3. Ethos, Pathos, Logos
Between 367-322 BC, Aristotle developed what is called the Aristotelian Triad, or The Rhetorical Appeals. Rhetoric is defined as the art of persuasion, and its building blocks are Ethos, Pathos and Logos. Ethos, in this context, refers to the character or reputation of the speaker. The better the reputation, the more persuasive he or she is likely to be. Pathos is the speaker’s ability to evoke emotion from the audience, and Logos entails the use of logic to make a point. When coupled together, you’ll have the audience eating out of the palm of your hand. Not surprisingly, the highest viewed Ted Talks are a master class on incorporating the Rhetorical Appeals.
4. Be a Good Storyteller
Storytelling, in various forms, has been around for over 30,000 years, and there’s something about it that makes it effective in memorializing valuable information. The science suggests that in response to a captivating story, the brain releases dopamine making the story easier to remember and with greater accuracy. Therefore, a marketer’s motivation to be a good storyteller is to have their content sought after and remembered. For some tips on being a great storyteller, check out Kurt Vonnegut’s classic “8 Rules…” list. My favorite is Rule #1 – Use the time of a total stranger in such a way that he or she will not feel the time was wasted.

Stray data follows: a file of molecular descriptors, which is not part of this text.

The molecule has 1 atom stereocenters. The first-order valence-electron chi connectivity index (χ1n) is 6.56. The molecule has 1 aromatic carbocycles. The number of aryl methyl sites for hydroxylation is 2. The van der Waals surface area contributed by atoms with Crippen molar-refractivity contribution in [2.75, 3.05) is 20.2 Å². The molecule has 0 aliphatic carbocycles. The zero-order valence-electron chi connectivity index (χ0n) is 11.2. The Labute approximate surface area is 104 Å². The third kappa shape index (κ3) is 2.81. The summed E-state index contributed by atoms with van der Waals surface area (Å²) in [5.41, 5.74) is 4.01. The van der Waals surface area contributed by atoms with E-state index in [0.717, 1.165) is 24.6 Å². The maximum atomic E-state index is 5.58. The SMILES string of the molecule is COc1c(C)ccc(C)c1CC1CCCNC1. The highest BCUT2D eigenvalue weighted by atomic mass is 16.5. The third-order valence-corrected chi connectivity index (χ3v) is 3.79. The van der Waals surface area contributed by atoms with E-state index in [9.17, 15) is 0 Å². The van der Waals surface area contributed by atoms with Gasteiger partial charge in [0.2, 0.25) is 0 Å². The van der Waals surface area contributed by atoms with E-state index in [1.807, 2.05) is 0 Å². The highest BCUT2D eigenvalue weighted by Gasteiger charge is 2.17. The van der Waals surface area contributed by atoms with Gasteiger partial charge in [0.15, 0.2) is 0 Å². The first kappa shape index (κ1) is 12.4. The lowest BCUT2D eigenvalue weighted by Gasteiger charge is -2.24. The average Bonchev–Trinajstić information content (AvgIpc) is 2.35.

5. “Quality is the Best Business Plan”